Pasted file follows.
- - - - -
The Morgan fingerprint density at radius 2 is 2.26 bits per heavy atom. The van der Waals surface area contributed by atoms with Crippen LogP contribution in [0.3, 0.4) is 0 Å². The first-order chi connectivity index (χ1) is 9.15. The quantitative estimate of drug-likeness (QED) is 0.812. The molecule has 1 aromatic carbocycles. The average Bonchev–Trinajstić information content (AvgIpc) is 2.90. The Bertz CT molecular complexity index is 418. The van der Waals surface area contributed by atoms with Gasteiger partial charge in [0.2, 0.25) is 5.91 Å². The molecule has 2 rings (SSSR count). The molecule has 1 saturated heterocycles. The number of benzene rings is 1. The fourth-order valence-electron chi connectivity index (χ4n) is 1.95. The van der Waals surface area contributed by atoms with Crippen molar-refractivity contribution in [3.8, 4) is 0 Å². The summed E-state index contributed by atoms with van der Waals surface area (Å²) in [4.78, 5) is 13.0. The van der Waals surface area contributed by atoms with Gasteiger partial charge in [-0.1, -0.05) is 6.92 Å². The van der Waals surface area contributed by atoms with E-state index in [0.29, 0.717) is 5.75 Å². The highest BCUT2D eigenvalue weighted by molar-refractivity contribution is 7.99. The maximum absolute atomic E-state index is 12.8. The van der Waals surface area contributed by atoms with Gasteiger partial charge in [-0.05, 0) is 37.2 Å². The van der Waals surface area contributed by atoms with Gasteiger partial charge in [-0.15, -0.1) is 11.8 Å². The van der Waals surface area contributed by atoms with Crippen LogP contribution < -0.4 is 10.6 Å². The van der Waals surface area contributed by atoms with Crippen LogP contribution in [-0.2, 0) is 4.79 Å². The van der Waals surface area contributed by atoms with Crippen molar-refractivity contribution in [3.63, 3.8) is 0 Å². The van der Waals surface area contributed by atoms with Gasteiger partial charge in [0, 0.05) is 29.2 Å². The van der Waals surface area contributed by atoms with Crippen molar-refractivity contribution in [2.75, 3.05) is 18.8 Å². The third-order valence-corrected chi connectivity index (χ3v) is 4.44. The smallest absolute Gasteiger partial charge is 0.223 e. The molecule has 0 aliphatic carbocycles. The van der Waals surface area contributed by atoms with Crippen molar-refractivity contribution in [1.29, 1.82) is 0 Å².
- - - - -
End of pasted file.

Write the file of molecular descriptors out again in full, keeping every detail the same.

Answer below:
The Morgan fingerprint density at radius 2 is 2.26 bits per heavy atom. The van der Waals surface area contributed by atoms with Crippen LogP contribution in [0.3, 0.4) is 0 Å². The first-order chi connectivity index (χ1) is 9.15. The quantitative estimate of drug-likeness (QED) is 0.812. The molecule has 1 aromatic carbocycles. The average Bonchev–Trinajstić information content (AvgIpc) is 2.90. The Bertz CT molecular complexity index is 418. The van der Waals surface area contributed by atoms with Gasteiger partial charge in [0.2, 0.25) is 5.91 Å². The molecule has 2 rings (SSSR count). The molecule has 1 saturated heterocycles. The number of benzene rings is 1. The fourth-order valence-electron chi connectivity index (χ4n) is 1.95. The van der Waals surface area contributed by atoms with Crippen molar-refractivity contribution in [3.8, 4) is 0 Å². The summed E-state index contributed by atoms with van der Waals surface area (Å²) in [4.78, 5) is 13.0. The van der Waals surface area contributed by atoms with Gasteiger partial charge in [-0.1, -0.05) is 6.92 Å². The van der Waals surface area contributed by atoms with E-state index in [0.29, 0.717) is 5.75 Å². The highest BCUT2D eigenvalue weighted by molar-refractivity contribution is 7.99. The maximum absolute atomic E-state index is 12.8. The van der Waals surface area contributed by atoms with Gasteiger partial charge in [-0.05, 0) is 37.2 Å². The van der Waals surface area contributed by atoms with Gasteiger partial charge in [-0.15, -0.1) is 11.8 Å². The van der Waals surface area contributed by atoms with Crippen LogP contribution < -0.4 is 10.6 Å². The van der Waals surface area contributed by atoms with Crippen LogP contribution in [-0.2, 0) is 4.79 Å². The van der Waals surface area contributed by atoms with Crippen molar-refractivity contribution in [3.63, 3.8) is 0 Å². The van der Waals surface area contributed by atoms with Gasteiger partial charge in [0, 0.05) is 29.2 Å². The van der Waals surface area contributed by atoms with Crippen molar-refractivity contribution in [2.75, 3.05) is 18.8 Å². The third-order valence-corrected chi connectivity index (χ3v) is 4.44. The smallest absolute Gasteiger partial charge is 0.223 e. The molecule has 0 aliphatic carbocycles. The van der Waals surface area contributed by atoms with Crippen molar-refractivity contribution in [1.29, 1.82) is 0 Å².